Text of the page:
At least 10,000 civilians have fled the battle zone in northern Sri Lanka over the past four days as a government onslaught threatens to deal a death blow to the Tamil Tiger rebels' 30-year campaign for independence.
AFP - At least 10,000 civilians have escaped Sri Lanka's war zone in the last four days, the government said Sunday, as the president warned Tamil Tiger rebels to surrender unconditionally or be killed.
The Tigers are fighting for survival after being driven back into a small patch of northern jungle by a military offensive that threatens to end their 30-year armed campaign for an independent ethnic Tamil homeland.
"Over 10,000 civilians have come to Kilinochchi while 139 others have come to Jaffna since the Independence Day (Wednesday)," the defence ministry said. "Among the rescued civilians are over 2,800 children and about 3,000 women."
The ministry added that medical care, food and water was being provided at the frontlines for the fleeing civilians, who it says were among those held by the Tigers as "human shields."
Government reports of the civilians' movement and recent army advances cannot be verified because journalists, aid groups and international observers are not allowed into the conflict zone.
Hundreds of non-combatants have been killed this year, according to the International Committee of the Red Cross, and global concern has mounted that a major humanitarian crisis is unfolding away from the public's gaze.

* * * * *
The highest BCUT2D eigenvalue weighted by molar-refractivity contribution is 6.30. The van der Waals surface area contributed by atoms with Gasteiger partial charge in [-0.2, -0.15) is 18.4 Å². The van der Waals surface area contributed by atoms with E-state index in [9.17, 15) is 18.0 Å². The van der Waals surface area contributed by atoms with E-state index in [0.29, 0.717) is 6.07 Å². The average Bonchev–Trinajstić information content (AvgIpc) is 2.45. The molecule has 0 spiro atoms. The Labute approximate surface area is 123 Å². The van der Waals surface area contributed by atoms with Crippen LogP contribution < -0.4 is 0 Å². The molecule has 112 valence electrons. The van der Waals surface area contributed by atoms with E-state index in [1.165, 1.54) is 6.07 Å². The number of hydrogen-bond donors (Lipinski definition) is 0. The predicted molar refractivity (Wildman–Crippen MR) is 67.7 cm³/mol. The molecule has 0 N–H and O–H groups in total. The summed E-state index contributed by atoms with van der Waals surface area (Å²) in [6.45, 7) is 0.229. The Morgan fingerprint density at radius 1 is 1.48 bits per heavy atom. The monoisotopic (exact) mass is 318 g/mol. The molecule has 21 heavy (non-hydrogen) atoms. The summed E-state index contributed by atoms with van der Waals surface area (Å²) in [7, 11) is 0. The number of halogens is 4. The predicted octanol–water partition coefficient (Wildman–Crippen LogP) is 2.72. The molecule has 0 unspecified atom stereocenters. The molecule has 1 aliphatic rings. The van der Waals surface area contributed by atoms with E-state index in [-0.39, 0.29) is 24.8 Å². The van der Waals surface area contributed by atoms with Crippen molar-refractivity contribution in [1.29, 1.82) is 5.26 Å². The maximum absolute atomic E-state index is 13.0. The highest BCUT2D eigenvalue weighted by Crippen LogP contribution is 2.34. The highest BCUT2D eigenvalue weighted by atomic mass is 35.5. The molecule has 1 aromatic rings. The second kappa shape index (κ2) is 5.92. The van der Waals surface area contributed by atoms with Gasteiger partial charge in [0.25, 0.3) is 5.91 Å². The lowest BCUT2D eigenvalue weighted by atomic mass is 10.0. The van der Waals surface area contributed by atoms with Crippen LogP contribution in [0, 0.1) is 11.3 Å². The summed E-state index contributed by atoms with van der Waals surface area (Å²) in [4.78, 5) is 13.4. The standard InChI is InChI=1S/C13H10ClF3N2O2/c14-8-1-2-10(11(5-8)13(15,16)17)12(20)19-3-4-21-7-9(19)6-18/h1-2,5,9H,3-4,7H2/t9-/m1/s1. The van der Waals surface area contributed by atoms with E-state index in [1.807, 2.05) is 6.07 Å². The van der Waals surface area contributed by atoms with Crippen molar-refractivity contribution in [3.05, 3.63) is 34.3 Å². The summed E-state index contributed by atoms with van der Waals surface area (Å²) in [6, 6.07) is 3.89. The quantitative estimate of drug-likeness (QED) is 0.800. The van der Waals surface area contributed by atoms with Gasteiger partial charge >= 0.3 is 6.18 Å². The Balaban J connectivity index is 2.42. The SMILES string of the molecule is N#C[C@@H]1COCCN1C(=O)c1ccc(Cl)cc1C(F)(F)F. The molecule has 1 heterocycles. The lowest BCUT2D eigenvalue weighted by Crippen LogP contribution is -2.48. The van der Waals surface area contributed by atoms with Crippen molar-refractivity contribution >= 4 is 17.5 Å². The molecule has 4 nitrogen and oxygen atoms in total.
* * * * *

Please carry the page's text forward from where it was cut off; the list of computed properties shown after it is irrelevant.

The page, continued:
President Mahinda Rajapakse late Saturday warned the remaining rebels to surrender or face death as government forces tightened the noose.
"I want to tell the Tigers: 'Lay down arms and surrender to security forces,'" the president told a rally of supporters.
He said the Liberation Tigers of Tamil Eelam (LTTE) -- as they are formally known -- had been encircled in a narrow strip of land and had taken thousands of civilians hostage.
"They must let the civilians go and then unconditionally give themselves up," he said to resounding applause. "I must warn them we will not halt our operations against terrorism until we reach our final objective."
The United States, European Union, Japan and Norway last week asked the rebels to lay down their arms and take part in political dialogue to end Sri Lanka's vicious unrest, which has claimed an estimated 70,000 lives since 1972.
Military officials said the air force at the weekend launched further strikes on the remnants of the Tamil Tigers after successfully bombing a key rebel hideout Friday and killing at least 11 Tigers, including a top leader.
The Tigers Saturday mounted several counter-attacks in the Mullaittivu area -- which until recently was their military stronghold -- but security forces beat them back, according to the defence ministry.
"The LTTE terrorists had heavy damages due to fierce fighting with troops," it said in a statement.
The Tigers have been restricted to an area of less than 100 square kilometres (38 square miles) in Mullaittivu, where officials estimate 120,000 civilians are still trapped.
US Secretary of State Hillary Clinton has led international calls for a "temporary no-fire period" to allow more civilians to evacuate the combat zone.
Date created : 2009-02-08